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Volume XII, Number 267


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STEM OPT and Green Card Portability Rules Continue to Evolve

In October 2015, the Department of Homeland Security (DHS) issued a proposed rule to increase the validity period of Optional Practical Training (OPT) work authorization for certain F-1 students with degrees in science, technology, engineering or mathematics (STEM). Currently, such students may hold an initial 12-month period of OPT work authorization and then may seek a 17-month STEM OPT extension if they are working for an employer that participates in E-Verify. The proposed rule would replace the 17-month STEM OPT extension with a 24-month STEM OPT extension. Further, the proposed rule seeks to improve and increase oversight of STEM OPT extensions by requiring formal mentoring and training programs by employers, implementing wage protection measures for STEM OPT students and U.S. workers, and ensuring that STEM OPT extensions are available only to students with STEM degrees from accredited schools.

The proposed rule responds to a decision by a U.S. district court issued in August 2015, which will serve to terminate the STEM OPT extension program on procedural grounds unless a new rule is in effect by February 12, 2016. The court found that U.S. Citizenship and Immigration Services (USCIS) implemented the STEM OPT extension program in 2008 without conducting a proper public comment process. The comment period for DHS's new proposed rule was recently completed. If the agency moves quickly, it may finalize the rule before the February 12, 2016 deadline, avoiding disruption of the STEM OPT extension program.

In addition to its efforts to maintain the STEM OPT extension program, DHS has recently issued a draft policy memorandum to provide clarity related to job portability for green card applicants. Specifically, the draft memorandum provides guidance to USCIS Immigration Service Officers (ISOs) in determining whether an individual’s new job is in the “same or similar” occupational classification as the individual’s original job offer. Consistency and efficiency in such matters, which the draft memorandum seeks to promote, is essential, as green card applicants are allowed to change jobs or employers without starting the green card process anew only if: (i) the individual’s employment-based I-485 application the final major step in the green card process has been pending for at least 180 days; and (ii) the individual’s new job is in the same or similar occupational classification as the job for which the I-140 petition, the second major step in an employment-based green card process was filed.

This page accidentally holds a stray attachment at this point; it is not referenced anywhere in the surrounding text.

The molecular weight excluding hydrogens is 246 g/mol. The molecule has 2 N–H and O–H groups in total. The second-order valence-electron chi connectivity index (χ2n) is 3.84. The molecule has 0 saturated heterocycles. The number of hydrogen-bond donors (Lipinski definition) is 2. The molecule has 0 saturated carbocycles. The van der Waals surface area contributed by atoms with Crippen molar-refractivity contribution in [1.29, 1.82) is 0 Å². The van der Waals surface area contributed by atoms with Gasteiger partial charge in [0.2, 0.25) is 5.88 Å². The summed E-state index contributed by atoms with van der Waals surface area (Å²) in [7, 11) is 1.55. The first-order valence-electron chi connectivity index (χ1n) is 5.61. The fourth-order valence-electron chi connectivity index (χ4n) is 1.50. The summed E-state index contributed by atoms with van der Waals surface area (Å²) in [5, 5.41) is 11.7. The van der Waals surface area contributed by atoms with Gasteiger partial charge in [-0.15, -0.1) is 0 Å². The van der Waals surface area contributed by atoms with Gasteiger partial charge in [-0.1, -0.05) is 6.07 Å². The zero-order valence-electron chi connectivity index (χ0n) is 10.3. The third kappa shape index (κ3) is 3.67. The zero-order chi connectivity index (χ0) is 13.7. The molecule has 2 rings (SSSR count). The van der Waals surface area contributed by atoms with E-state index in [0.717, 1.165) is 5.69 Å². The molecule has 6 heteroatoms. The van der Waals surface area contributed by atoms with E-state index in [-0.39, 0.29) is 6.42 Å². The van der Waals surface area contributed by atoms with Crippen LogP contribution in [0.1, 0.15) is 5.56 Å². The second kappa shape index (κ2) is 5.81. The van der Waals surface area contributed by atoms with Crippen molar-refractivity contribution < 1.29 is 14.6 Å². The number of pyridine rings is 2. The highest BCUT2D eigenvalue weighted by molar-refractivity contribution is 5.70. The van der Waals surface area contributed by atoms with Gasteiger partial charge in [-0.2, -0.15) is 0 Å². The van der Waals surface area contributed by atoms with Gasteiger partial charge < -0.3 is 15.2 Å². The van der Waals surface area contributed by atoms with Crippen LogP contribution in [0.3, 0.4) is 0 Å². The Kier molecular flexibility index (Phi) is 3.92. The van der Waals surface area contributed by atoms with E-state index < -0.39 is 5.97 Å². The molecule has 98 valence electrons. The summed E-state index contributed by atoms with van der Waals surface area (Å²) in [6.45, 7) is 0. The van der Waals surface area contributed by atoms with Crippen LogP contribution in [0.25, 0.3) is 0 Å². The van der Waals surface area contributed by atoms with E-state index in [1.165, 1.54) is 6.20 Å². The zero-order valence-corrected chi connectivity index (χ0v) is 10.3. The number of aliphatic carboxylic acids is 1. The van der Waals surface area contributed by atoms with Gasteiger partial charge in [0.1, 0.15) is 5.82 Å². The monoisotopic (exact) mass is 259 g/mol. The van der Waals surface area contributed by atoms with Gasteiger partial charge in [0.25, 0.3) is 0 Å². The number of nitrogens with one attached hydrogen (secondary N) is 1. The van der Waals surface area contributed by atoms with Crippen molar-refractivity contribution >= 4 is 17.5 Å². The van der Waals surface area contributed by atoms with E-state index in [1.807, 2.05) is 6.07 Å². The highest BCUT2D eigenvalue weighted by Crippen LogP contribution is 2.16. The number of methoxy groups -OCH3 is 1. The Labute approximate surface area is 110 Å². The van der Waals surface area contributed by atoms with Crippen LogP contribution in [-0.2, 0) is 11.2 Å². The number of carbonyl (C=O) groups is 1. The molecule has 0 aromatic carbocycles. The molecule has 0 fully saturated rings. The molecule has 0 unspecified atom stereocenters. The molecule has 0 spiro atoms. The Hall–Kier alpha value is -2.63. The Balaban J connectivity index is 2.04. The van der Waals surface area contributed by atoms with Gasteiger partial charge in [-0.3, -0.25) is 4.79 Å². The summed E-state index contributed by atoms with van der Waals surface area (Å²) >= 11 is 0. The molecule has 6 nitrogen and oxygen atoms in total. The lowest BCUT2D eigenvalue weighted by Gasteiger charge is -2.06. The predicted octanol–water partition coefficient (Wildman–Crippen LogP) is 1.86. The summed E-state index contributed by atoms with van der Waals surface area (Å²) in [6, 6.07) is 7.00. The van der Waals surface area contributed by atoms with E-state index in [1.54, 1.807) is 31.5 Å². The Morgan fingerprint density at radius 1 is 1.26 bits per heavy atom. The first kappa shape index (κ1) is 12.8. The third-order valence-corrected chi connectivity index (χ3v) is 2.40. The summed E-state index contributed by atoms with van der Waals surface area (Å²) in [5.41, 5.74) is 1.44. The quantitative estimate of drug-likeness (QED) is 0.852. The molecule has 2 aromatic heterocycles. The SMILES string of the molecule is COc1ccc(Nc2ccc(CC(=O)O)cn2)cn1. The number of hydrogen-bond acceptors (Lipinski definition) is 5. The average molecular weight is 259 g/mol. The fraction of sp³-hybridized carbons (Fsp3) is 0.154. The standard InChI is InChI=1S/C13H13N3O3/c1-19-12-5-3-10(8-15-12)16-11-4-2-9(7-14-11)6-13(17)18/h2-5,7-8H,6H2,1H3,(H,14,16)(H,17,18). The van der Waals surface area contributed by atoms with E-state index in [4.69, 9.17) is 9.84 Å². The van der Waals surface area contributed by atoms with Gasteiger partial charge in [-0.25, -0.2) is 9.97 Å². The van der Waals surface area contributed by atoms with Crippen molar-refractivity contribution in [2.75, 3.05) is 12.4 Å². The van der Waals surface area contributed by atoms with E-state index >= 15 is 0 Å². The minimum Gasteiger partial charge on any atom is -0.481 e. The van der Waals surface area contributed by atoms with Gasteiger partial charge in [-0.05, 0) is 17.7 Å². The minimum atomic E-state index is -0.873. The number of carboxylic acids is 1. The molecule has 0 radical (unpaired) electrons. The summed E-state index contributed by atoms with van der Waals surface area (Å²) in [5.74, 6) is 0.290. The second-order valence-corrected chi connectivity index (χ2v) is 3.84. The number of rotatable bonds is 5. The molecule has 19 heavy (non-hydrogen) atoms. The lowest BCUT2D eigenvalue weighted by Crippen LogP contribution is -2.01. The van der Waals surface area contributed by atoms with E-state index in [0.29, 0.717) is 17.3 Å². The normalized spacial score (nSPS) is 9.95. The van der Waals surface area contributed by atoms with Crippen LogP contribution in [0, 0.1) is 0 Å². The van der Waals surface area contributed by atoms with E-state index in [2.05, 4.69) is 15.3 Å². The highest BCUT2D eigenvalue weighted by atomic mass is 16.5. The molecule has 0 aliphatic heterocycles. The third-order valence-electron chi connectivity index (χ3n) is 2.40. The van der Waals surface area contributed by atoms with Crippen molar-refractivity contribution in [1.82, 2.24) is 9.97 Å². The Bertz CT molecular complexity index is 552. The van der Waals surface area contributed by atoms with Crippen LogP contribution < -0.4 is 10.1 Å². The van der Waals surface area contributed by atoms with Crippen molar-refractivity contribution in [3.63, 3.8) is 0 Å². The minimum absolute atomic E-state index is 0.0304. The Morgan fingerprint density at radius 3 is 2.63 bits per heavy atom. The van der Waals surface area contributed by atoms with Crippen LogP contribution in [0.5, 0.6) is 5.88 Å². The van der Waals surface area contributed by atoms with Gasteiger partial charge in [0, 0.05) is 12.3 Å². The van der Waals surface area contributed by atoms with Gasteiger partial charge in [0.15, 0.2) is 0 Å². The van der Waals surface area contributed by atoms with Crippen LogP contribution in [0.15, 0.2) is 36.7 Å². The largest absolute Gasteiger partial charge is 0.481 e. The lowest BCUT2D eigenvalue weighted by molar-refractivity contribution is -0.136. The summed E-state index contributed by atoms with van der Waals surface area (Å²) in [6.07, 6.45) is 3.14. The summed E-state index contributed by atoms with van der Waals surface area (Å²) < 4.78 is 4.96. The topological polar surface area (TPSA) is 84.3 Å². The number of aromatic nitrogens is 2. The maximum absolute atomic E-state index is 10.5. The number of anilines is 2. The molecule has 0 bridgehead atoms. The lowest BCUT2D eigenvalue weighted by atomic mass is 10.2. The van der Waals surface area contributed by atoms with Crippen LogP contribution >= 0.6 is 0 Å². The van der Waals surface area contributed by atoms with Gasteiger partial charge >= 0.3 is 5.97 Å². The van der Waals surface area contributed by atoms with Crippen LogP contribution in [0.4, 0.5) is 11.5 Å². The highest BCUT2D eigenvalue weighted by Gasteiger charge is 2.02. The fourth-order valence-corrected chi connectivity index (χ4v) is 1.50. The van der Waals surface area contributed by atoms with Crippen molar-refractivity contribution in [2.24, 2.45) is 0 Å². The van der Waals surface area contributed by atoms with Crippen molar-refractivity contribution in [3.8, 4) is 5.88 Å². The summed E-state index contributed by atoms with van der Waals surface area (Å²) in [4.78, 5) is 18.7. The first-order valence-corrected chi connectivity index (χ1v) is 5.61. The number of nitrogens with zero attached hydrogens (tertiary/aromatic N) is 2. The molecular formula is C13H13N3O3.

The draft memorandum instructs ISOs on how they may use the Department of Labor’s Standard Occupational Classification codes and other evidence to determine whether the individual has moved to a job in the same or similar occupational classification. By offering consistency in its determinations, USCIS may reduce individuals’ reluctance to accept new job opportunities or promotions, thereby increasing job flexibility and stability, while their green card applications are pending. USCIS will accept comments related to the draft memorandum through January 4, 2016, and the agency plans to finalize the memorandum for an effective date of March 21, 2016.

©2022 MICHAEL BEST & FRIEDRICH LLPNational Law Review, Volume V, Number 328

About this Author

Jose Olivieri, Michael Best Law Firm, Higher Education, Labor and Immigration Attorney
Partner, Industry Group Chair

José is the founder and co-chair of Michael Best’s immigration law practice. Clients depend on his deep knowledge of and experience with U.S. immigration law and employment-based immigration matters, including:

  • Immigration status

  • Permanent labor certification

  • National interest waiver

  • Adjustment of status

  • Consular processing

  • Citizenship and...

Kelly M. Fortier, Michael Best Law Firm, Business immigration, Attorney

Kelly helps employers of all sizes meet their staffing needs by handling the immigration issues they face in hiring foreign nationals and moving employees around the globe.

A partner in the firm’s Labor and Employment Relations practice group and Co-chair of the Immigration and International Migration team, she handles compliance issues for corporations that transfer dozens of employees into and out of the United States each year as well as small companies seeking to bring in a few key hires from abroad.

Kelly is highly...

Kelly Rourke, Michael Best Law Firm, Immigration and Employment Attorney

Kelly assists employers with administrative law matters, focusing her practice primarily on employment-based immigration.

She regularly helps clients meet critical staffing needs by obtaining nonimmigrant status for foreign workers and securing and maintaining legal permanent residence for foreign nationals. To this end, she handles an array of nonimmigrant petitions, applications for labor certification, adjustment of status and naturalization filings, consular processing matters, motions to reopen, and motions to reconsider. She also...